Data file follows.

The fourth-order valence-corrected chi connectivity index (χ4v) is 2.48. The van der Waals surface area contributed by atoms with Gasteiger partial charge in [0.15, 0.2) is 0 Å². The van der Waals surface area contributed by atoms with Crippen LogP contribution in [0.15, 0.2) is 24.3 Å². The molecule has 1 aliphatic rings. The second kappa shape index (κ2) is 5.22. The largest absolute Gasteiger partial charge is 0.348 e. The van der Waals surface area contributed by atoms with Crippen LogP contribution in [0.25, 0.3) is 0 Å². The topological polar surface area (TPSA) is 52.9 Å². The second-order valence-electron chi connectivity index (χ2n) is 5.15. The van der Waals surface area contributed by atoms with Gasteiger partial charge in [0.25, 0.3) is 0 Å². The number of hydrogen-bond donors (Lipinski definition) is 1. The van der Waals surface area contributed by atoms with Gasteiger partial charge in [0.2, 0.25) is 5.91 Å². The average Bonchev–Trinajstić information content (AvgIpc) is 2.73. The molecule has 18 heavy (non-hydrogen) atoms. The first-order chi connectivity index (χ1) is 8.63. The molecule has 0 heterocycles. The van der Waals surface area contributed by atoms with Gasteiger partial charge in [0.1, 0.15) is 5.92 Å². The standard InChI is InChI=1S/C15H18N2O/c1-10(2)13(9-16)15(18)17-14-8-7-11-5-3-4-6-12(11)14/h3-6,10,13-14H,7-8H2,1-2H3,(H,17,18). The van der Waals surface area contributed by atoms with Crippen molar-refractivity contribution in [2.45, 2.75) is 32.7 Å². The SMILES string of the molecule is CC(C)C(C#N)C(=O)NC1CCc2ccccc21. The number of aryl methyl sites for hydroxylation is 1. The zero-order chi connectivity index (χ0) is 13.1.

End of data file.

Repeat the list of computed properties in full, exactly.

The fourth-order valence-corrected chi connectivity index (χ4v) is 2.48. The van der Waals surface area contributed by atoms with Gasteiger partial charge in [0.15, 0.2) is 0 Å². The van der Waals surface area contributed by atoms with Crippen LogP contribution in [0.15, 0.2) is 24.3 Å². The molecule has 1 aliphatic rings. The second kappa shape index (κ2) is 5.22. The largest absolute Gasteiger partial charge is 0.348 e. The van der Waals surface area contributed by atoms with Crippen LogP contribution in [0.25, 0.3) is 0 Å². The topological polar surface area (TPSA) is 52.9 Å². The second-order valence-electron chi connectivity index (χ2n) is 5.15. The van der Waals surface area contributed by atoms with Gasteiger partial charge in [0.25, 0.3) is 0 Å². The number of hydrogen-bond donors (Lipinski definition) is 1. The van der Waals surface area contributed by atoms with Gasteiger partial charge in [0.2, 0.25) is 5.91 Å². The average Bonchev–Trinajstić information content (AvgIpc) is 2.73. The molecule has 18 heavy (non-hydrogen) atoms. The first-order chi connectivity index (χ1) is 8.63. The molecule has 0 heterocycles. The van der Waals surface area contributed by atoms with Gasteiger partial charge in [0.1, 0.15) is 5.92 Å². The standard InChI is InChI=1S/C15H18N2O/c1-10(2)13(9-16)15(18)17-14-8-7-11-5-3-4-6-12(11)14/h3-6,10,13-14H,7-8H2,1-2H3,(H,17,18). The van der Waals surface area contributed by atoms with Crippen molar-refractivity contribution in [2.45, 2.75) is 32.7 Å². The SMILES string of the molecule is CC(C)C(C#N)C(=O)NC1CCc2ccccc21. The number of aryl methyl sites for hydroxylation is 1. The zero-order chi connectivity index (χ0) is 13.1.